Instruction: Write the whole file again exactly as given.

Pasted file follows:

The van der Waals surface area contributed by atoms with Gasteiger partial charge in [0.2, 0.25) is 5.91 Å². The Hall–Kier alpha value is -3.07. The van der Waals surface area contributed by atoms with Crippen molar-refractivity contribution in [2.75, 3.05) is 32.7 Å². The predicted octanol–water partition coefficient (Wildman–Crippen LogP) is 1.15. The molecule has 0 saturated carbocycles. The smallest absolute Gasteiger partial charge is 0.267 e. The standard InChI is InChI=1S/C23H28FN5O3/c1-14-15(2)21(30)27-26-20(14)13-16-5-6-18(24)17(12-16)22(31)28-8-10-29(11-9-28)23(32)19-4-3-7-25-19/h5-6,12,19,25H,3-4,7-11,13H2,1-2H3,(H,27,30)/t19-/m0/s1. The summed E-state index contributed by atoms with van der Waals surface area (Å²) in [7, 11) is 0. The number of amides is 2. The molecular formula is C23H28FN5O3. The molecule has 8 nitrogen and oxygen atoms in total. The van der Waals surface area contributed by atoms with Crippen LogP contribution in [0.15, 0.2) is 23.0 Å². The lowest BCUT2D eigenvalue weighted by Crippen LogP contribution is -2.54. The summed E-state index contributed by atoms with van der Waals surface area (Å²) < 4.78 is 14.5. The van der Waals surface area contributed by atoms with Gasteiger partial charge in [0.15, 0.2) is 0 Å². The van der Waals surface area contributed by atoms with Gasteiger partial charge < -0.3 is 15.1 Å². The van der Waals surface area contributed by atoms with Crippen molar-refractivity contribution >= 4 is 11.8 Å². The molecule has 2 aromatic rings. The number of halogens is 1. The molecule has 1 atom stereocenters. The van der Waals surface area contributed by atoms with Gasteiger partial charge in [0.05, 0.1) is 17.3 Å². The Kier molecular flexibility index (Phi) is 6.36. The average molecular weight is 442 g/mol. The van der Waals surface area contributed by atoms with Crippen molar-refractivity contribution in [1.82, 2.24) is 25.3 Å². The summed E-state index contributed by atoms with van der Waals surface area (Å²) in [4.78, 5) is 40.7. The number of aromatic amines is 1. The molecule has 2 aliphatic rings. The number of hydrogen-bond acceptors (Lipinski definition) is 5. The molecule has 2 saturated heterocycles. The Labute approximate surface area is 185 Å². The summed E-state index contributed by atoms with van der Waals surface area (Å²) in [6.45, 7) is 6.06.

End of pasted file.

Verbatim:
The van der Waals surface area contributed by atoms with Gasteiger partial charge in [0.2, 0.25) is 5.91 Å². The Hall–Kier alpha value is -3.07. The van der Waals surface area contributed by atoms with Crippen molar-refractivity contribution in [2.75, 3.05) is 32.7 Å². The predicted octanol–water partition coefficient (Wildman–Crippen LogP) is 1.15. The molecule has 0 saturated carbocycles. The smallest absolute Gasteiger partial charge is 0.267 e. The standard InChI is InChI=1S/C23H28FN5O3/c1-14-15(2)21(30)27-26-20(14)13-16-5-6-18(24)17(12-16)22(31)28-8-10-29(11-9-28)23(32)19-4-3-7-25-19/h5-6,12,19,25H,3-4,7-11,13H2,1-2H3,(H,27,30)/t19-/m0/s1. The summed E-state index contributed by atoms with van der Waals surface area (Å²) in [7, 11) is 0. The number of amides is 2. The molecular formula is C23H28FN5O3. The molecule has 8 nitrogen and oxygen atoms in total. The van der Waals surface area contributed by atoms with Crippen LogP contribution in [0.15, 0.2) is 23.0 Å². The lowest BCUT2D eigenvalue weighted by Crippen LogP contribution is -2.54. The summed E-state index contributed by atoms with van der Waals surface area (Å²) < 4.78 is 14.5. The van der Waals surface area contributed by atoms with Gasteiger partial charge in [0.15, 0.2) is 0 Å². The van der Waals surface area contributed by atoms with Gasteiger partial charge < -0.3 is 15.1 Å². The van der Waals surface area contributed by atoms with Crippen molar-refractivity contribution >= 4 is 11.8 Å². The molecule has 2 aromatic rings. The number of halogens is 1. The molecule has 1 atom stereocenters. The van der Waals surface area contributed by atoms with Gasteiger partial charge in [0.05, 0.1) is 17.3 Å². The Kier molecular flexibility index (Phi) is 6.36. The average molecular weight is 442 g/mol. The van der Waals surface area contributed by atoms with Crippen molar-refractivity contribution in [1.82, 2.24) is 25.3 Å². The summed E-state index contributed by atoms with van der Waals surface area (Å²) in [4.78, 5) is 40.7. The number of aromatic amines is 1. The molecule has 2 aliphatic rings. The number of hydrogen-bond acceptors (Lipinski definition) is 5. The molecule has 2 saturated heterocycles. The Labute approximate surface area is 185 Å². The summed E-state index contributed by atoms with van der Waals surface area (Å²) in [6.45, 7) is 6.06.